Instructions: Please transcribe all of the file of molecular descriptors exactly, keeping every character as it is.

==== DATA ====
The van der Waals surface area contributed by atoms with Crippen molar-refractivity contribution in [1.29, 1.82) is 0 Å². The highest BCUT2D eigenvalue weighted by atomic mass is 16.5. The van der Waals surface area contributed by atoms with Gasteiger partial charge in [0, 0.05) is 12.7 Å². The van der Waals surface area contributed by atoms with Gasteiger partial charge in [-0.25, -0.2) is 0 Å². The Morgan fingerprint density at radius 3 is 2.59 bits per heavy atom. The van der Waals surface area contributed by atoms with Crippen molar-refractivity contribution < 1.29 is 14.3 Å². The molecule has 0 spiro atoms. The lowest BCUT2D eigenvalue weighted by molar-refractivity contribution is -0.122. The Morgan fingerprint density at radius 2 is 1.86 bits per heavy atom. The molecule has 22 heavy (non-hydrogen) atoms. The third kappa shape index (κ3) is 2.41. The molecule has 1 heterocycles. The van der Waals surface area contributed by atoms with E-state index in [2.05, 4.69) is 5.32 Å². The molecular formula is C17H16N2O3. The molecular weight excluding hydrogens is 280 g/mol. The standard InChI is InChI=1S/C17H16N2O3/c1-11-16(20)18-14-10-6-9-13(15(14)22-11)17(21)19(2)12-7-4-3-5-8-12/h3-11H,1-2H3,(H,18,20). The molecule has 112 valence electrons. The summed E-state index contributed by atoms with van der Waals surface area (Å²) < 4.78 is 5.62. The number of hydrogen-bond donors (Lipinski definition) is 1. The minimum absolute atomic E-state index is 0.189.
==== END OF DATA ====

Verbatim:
The van der Waals surface area contributed by atoms with Crippen molar-refractivity contribution in [1.29, 1.82) is 0 Å². The highest BCUT2D eigenvalue weighted by atomic mass is 16.5. The van der Waals surface area contributed by atoms with Gasteiger partial charge in [0, 0.05) is 12.7 Å². The van der Waals surface area contributed by atoms with Gasteiger partial charge in [-0.25, -0.2) is 0 Å². The Morgan fingerprint density at radius 3 is 2.59 bits per heavy atom. The van der Waals surface area contributed by atoms with Crippen molar-refractivity contribution < 1.29 is 14.3 Å². The molecule has 0 spiro atoms. The lowest BCUT2D eigenvalue weighted by molar-refractivity contribution is -0.122. The Morgan fingerprint density at radius 2 is 1.86 bits per heavy atom. The molecule has 22 heavy (non-hydrogen) atoms. The third kappa shape index (κ3) is 2.41. The molecule has 1 heterocycles. The van der Waals surface area contributed by atoms with E-state index in [2.05, 4.69) is 5.32 Å². The molecular formula is C17H16N2O3. The molecular weight excluding hydrogens is 280 g/mol. The standard InChI is InChI=1S/C17H16N2O3/c1-11-16(20)18-14-10-6-9-13(15(14)22-11)17(21)19(2)12-7-4-3-5-8-12/h3-11H,1-2H3,(H,18,20). The molecule has 112 valence electrons. The summed E-state index contributed by atoms with van der Waals surface area (Å²) < 4.78 is 5.62. The number of hydrogen-bond donors (Lipinski definition) is 1. The minimum absolute atomic E-state index is 0.189.